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The ALU design discussed earlier can be inefficient because certain ALU operations could share logic. For example, as we learned in the background section of this manual, addition and subtraction both utilize an adder circuit. If we naively designed our ALU, we would create a separate adder circuit for addition and another one for subtraction. However, we can do better by constructing an addition/subtraction circuit as shown in Figure 5.

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Figure 5: 4-bit Addition/Subtraction Circuit with Overflow Detection Remember that subtraction is simply addition in which the B operand is complemented, and to complement a two’s complement binary number, we must invert the binary digits and add one to the result. Base on your knowledge of full adder circuits and XOR gates, convince yourself that the diagram in Figure 5 is properly subtracting when !Add/Sub is HIGH. Similarly, use Figure 1 and Table 1 to help prove that the overflow detection logic in Figure 5 works as expected. Create the gate-level schematic for the 4-bit addition/subtraction circuit with overflow detection.

3.2

2:1 Multiplexer Design

If you have not already done so, read over the background section on multiplexers. Using your new found knowledge, create a truth table for a 1-bit wide, 2:1 multiplexer, utilize a Karnaugh Map to solve for the minimized boolean expression, and draw the gate-level schematic. Extend the design to a 4-bit wide, 2:1 multiplexer. Be sure to provide the full gate-level schematic in your pre-lab submission.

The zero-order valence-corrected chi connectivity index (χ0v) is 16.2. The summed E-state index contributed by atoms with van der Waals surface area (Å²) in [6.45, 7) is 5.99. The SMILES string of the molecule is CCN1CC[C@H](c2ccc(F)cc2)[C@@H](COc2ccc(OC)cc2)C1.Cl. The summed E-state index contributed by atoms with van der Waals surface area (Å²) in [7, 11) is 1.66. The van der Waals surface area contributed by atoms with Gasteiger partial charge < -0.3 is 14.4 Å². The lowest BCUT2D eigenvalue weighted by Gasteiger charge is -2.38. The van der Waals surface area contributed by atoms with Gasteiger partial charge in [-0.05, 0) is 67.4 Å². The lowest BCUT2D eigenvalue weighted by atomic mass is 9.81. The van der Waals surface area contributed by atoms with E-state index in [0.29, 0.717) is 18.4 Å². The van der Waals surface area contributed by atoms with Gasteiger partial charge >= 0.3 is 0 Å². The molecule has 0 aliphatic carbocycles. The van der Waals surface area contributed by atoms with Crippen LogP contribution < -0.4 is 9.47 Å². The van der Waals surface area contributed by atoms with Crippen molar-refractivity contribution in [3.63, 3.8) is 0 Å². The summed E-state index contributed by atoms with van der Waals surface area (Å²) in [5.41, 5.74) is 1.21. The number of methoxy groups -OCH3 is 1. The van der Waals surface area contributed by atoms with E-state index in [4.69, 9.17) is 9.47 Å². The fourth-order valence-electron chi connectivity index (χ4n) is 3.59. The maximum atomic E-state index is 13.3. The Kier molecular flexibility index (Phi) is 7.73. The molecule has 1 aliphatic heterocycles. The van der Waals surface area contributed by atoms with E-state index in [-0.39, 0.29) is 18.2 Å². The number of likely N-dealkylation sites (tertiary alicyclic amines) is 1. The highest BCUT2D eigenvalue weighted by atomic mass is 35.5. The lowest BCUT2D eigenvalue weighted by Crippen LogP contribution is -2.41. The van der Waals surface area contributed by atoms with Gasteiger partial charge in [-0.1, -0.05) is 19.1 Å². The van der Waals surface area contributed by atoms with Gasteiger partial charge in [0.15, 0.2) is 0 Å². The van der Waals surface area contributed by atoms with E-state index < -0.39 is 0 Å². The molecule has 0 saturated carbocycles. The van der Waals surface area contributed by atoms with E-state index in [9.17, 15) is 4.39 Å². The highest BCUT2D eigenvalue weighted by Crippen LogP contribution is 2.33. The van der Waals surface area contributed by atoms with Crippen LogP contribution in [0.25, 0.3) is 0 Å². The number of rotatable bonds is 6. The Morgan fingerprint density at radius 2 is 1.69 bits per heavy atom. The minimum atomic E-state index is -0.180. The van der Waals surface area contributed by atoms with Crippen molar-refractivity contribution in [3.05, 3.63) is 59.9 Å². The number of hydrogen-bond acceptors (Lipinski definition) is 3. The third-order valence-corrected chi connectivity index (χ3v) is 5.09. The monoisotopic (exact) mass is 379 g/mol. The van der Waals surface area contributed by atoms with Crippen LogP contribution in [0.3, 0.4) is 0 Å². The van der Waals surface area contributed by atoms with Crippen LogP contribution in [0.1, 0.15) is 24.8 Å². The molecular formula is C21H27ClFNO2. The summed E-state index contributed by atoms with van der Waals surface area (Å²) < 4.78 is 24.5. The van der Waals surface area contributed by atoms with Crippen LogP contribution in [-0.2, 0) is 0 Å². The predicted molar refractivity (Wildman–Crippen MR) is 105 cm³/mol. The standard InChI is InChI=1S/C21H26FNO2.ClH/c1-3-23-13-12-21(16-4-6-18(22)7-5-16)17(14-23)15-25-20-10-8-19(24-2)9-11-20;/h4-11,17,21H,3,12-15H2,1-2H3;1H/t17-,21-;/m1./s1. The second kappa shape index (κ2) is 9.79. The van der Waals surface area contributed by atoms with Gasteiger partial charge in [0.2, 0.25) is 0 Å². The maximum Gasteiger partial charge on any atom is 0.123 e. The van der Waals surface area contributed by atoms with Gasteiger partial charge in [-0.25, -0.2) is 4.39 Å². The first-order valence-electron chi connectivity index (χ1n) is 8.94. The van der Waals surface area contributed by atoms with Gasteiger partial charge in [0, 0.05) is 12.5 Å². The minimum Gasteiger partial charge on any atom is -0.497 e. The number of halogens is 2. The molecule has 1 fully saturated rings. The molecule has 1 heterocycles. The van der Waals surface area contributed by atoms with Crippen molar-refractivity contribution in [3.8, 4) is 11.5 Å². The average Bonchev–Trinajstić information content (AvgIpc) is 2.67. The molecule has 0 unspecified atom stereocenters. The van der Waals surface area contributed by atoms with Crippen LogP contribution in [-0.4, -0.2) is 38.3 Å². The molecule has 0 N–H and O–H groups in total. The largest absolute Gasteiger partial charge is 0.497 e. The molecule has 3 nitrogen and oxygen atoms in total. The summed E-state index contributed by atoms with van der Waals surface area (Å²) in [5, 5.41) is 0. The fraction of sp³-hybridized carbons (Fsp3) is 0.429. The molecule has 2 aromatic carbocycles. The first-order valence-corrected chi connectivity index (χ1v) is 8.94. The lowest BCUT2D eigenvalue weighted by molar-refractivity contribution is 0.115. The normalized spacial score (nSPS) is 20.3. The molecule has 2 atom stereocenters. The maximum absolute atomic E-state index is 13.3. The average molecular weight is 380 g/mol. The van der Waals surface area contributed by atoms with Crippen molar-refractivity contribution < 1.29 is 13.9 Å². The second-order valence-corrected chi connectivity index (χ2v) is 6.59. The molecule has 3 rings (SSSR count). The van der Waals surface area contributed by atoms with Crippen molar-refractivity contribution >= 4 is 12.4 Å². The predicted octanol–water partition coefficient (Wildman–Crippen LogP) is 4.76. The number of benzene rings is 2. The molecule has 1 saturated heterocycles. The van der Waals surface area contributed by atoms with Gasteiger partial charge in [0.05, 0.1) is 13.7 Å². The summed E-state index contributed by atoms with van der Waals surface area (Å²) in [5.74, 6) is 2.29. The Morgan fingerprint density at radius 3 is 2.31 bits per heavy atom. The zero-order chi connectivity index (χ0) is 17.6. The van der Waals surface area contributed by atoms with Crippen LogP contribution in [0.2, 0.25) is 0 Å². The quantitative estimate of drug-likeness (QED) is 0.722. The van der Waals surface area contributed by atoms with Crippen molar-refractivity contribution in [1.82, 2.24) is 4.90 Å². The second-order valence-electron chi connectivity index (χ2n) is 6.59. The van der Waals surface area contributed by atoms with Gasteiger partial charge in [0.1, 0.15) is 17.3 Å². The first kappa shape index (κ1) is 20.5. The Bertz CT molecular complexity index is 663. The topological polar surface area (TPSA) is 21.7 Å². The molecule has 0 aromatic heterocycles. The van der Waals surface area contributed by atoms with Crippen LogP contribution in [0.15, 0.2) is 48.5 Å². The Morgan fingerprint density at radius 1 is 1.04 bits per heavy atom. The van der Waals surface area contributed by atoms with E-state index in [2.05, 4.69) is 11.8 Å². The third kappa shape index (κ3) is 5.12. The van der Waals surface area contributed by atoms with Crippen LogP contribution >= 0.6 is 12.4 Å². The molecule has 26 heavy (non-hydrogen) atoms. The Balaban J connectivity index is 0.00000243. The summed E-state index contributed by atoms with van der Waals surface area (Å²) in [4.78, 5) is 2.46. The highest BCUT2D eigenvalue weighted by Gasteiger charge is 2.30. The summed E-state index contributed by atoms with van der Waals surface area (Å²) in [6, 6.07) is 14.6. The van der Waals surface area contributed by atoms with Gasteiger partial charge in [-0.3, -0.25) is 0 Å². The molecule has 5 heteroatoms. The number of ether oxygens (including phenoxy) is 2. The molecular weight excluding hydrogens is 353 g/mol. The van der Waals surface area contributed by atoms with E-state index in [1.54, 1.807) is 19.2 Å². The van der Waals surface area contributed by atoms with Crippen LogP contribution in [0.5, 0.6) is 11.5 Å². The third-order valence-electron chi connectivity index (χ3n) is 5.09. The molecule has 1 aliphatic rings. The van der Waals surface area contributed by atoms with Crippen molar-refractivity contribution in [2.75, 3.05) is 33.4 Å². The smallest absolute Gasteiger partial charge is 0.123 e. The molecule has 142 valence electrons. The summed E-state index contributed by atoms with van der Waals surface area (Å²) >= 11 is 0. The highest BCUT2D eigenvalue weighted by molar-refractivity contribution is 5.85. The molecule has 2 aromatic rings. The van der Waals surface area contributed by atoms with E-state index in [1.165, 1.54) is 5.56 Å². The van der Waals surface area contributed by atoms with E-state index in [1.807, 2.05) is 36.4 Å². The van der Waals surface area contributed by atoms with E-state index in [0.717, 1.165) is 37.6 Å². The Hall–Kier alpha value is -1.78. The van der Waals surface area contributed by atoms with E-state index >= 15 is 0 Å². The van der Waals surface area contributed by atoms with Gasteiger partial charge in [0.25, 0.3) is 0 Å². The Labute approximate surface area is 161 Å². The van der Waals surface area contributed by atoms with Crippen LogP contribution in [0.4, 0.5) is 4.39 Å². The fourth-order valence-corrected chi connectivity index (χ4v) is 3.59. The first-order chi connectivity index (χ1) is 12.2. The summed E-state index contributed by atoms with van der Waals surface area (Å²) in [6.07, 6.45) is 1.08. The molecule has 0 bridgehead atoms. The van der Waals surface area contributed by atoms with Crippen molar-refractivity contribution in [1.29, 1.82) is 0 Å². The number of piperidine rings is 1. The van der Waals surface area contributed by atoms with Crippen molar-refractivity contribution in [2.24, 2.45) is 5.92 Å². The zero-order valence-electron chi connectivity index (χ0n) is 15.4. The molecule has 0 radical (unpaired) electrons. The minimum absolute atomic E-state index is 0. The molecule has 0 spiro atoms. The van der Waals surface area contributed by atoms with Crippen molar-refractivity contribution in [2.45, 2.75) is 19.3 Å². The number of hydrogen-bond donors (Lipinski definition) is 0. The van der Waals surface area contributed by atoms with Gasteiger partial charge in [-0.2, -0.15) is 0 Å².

3.3

4-bit ALU Design

At this point, we have acquired the individual pieces we need to finish our simple ALU design. Examine Figure 6 and determine how the control signals, c1 and c0, affect Result. Create a table with three columns, c1, c0, and Op, such that c1 and c0 correspond to the ALU control signals and op is the operation the ALU will perform (i.e. Add, Subtract, or AND). Unfortunately, the design in Figure 6 has an error in it. To be specific, the AND operation should not signal an Overflow but could depending on the inputs, A and B. Convince yourself that the aforementioned error exists and suggest a solution to fix the issue. Create the gate-level schematic of your final ALU design, incorporating your suggested modification. Note the the 6

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bit-wise AND functional block is nothing more than an array of AND gates.

Figure 6: Simple ALU Design

3.4

Pre-lab Deliverables

Please include the following items in your pre-lab write-up. 1. Examples demonstrating how the circuit in Figure 5 adds and subtracts and how the overflow detection circuit works. 2. Truth table and minimized boolean expression for a 1-bit wide, 2:1 multiplexer. 3. Gate-level schematics for the Addition/Subtraction unit, 1-bit and 4-bit 2:1 multiplexers, and final ALU design. 4. Table of ALU operations and suggested design modification.

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Lab Procedure

For the laboratory experiments below, consult the previous labs for wiring up the DIP switches and LEDs. Please note that the following experiments build on each other so be conservative with your bread-board space and leave each experiment constructed until you have completed the entire lab assignment.